Report: NBA, players union in ‘serious conversation’ for new CBA, with draft age lowered to 18

NBA Draft 2022 at Barclays Center in NY
Tayfun Coskun/Anadolu Agency via Getty Images

A long-discussed return to allowing 18-year-olds straight out of high school to make the leap to the NBA appears on the way sooner rather than later, part of the “serious conversation” the NBA and NBPA are having toward a new Collective Bargaining Agreement, reports Shams Charania of The Athletic.

There is a mutual opt-out date of Dec. 15 when either the NBA (meaning the owners) or the players union could opt out of the current CBA, effective July 1. The goal of both sides has been to have a new agreement before Dec. 15 that would roll into place after the current CBA. Sources around the league expect no work stoppage — both sides are profiting from the current system and nobody wants a work stoppage that messes with that flow (and would be a PR disaster in a time of inflation and economic concerns nationally).

But there will be tweaks to the CBA. Here are the highlights via Charania.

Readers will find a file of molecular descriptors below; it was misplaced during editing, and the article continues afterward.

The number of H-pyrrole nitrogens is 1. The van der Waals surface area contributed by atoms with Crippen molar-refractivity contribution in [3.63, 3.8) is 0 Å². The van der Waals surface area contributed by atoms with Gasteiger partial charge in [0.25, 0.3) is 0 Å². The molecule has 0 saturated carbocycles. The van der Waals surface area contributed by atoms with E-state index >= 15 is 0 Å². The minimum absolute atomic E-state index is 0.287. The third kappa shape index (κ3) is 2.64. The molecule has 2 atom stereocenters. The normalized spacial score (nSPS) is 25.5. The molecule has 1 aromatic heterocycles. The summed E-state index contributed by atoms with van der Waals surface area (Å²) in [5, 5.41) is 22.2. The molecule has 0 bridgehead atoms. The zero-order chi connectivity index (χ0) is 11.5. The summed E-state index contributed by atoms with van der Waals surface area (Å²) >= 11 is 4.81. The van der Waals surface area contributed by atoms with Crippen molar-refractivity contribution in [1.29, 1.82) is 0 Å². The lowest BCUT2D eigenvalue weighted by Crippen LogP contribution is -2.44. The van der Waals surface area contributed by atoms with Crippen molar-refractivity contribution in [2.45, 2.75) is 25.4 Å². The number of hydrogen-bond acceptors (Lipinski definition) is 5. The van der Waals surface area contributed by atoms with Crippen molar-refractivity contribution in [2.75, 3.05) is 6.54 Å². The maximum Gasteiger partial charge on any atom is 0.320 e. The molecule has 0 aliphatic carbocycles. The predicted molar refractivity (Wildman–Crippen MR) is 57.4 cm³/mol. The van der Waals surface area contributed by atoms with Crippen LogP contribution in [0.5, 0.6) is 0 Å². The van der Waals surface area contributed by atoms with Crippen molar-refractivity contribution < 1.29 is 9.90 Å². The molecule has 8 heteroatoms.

• At the top of the list is doing away with one-and-done, Charania reports.

The league and NBPA are expected to agree on moving the age eligibility for the NBA Draft from 19 years old to 18, clearing the way for the return of high school players who want to make the leap to the NBA, per sources with knowledge of the discussions.

This would kick in as early as the 2024 NBA Draft, although the details are still being hammered out.

• Stiffer luxury tax penalties in some cases are on the table. Some owners were put off by the Warriors spending more than $350 million in player salaries and luxury tax penalties on their way to the title last season. Both the Warriors and Clippers are on pace to break that $350 million barrier this season, and with that, some owners want to make the tax even more punitive (a hard cap is out of the question, it would lead to a players’ strike).